Another demonstration of the brain's ability to extract meaning from distortedsignals is a form of synthesised speech calledsine-wave speech. When you firsthear a sentence in sine-wave speech it sounds alien and unintelligible, somewhatreminiscent of whistling or birdsong. But if you listen to the same sentence innormal speech and then return to the sine-wave version, it suddenly snaps intoauditory focus. Try as you might, you cannot "unhear" the words that you didn'teven realise were words the first time you heard them (listen to demos atwww.mrc-cbu.cam.ac.uk/~mattd/sine-wave-speechandwww.lifesci.sussex.ac.uk/home/Chris_Darwin/SWS).According to Matt Davis of the UK Medical Research Council's Cognition and BrainSciences Unit in Cambridge, this happens because the brain has circuits thatrespond to speech, but doesn't switch them on unless it detects spoken language(
). Sine-wave speech isn't speech-like enough totrigger the circuits, but once you know it is speech they spring into action. "It's anexample of top-down influence," says Davis. "What you know about what you'rehearing changes the way you hear it."Given the tricks that your visual and auditory systems play, it probably comes asno surprise that when they get together, fights can break out. A gooddemonstration of this is the McGurk effect, in which listening to a series of identicalsyllables such as "ba ba ba ba" while watching somebody mouth "ba da la va"makes you hear "ba da la va". Try it for yourself atwww.faculty.ucr.edu/~rosenblu/lab-index.html.Until recently, psychologists believed that the visual system always trumps theother senses, but in 2000 a team of psychologists at the California Institute of Technology in Pasadena proved that this isn't the case. They showed volunteers asingle flash on a computer screen. If they accompanied the flash with two veryshort beeps, the volunteers saw two flashes - in other words, this time theauditory system wins (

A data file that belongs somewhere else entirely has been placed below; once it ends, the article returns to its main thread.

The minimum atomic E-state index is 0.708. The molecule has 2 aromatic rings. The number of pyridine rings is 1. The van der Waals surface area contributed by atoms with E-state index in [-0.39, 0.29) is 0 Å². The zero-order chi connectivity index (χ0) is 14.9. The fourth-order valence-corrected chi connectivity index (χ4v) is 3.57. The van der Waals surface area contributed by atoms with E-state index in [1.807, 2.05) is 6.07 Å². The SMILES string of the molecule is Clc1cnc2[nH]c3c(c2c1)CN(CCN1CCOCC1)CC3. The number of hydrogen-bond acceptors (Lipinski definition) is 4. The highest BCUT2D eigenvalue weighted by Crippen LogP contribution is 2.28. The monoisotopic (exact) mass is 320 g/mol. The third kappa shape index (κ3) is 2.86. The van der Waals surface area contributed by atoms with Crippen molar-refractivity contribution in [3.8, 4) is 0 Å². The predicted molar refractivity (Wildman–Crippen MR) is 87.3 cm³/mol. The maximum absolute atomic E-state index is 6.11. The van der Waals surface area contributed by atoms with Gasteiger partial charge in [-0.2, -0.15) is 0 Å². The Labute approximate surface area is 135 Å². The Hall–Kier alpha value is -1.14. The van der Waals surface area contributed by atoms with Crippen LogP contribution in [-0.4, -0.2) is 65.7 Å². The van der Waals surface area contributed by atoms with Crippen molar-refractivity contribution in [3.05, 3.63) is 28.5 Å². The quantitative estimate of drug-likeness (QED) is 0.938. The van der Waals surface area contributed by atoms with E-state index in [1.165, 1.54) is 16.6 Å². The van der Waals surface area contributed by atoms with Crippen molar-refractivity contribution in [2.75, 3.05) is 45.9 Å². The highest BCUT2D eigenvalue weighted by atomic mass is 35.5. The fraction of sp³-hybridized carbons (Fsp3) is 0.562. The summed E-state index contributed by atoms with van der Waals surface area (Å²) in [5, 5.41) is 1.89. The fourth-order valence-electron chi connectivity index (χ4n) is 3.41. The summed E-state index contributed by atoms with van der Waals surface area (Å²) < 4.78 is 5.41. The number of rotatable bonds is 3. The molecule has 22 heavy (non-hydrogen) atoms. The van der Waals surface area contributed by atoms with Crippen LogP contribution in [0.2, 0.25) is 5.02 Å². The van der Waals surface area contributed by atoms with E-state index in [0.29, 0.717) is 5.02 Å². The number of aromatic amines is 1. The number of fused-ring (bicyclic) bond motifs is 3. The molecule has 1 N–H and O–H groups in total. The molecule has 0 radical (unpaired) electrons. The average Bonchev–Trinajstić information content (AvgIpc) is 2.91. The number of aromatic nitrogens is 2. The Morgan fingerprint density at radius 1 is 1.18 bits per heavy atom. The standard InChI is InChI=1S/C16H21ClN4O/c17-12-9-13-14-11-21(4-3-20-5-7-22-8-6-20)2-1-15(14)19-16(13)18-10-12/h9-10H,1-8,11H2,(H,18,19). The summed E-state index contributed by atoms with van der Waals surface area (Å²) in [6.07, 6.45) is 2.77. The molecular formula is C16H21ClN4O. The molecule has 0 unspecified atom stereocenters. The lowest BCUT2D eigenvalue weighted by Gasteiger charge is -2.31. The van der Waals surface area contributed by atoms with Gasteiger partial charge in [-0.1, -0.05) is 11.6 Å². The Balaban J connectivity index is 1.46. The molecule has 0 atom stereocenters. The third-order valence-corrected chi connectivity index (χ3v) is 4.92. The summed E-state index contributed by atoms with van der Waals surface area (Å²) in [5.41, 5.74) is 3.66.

).See the illusionatwww.cns.atr.jp/~kmtn/soundInducedIllusoryFlash2/index.html.
2 This is not my nose
YOU may know the crossed-hands illusion. Hold your arms out in front of you andcross them over, rotate your hands so your palms face each other, then mesh yourfingers together. Now slowly rotate your hands up between your arms so you'restaring at your knuckles. Ask someone to point to one of your index fingers, thenattempt to move it. Did you move the wrong one?If so, you've just experienced a minor failure of your body schema - your mentalrepresentation of the location, position and boundaries of your body. Your brainbuilds this up by drawing on data from vision, touch and a body-wide network of proprioceptive sensors that monitor position. Your body schema is a critical part of self-awareness, which is why it feels so odd when it goes wrong.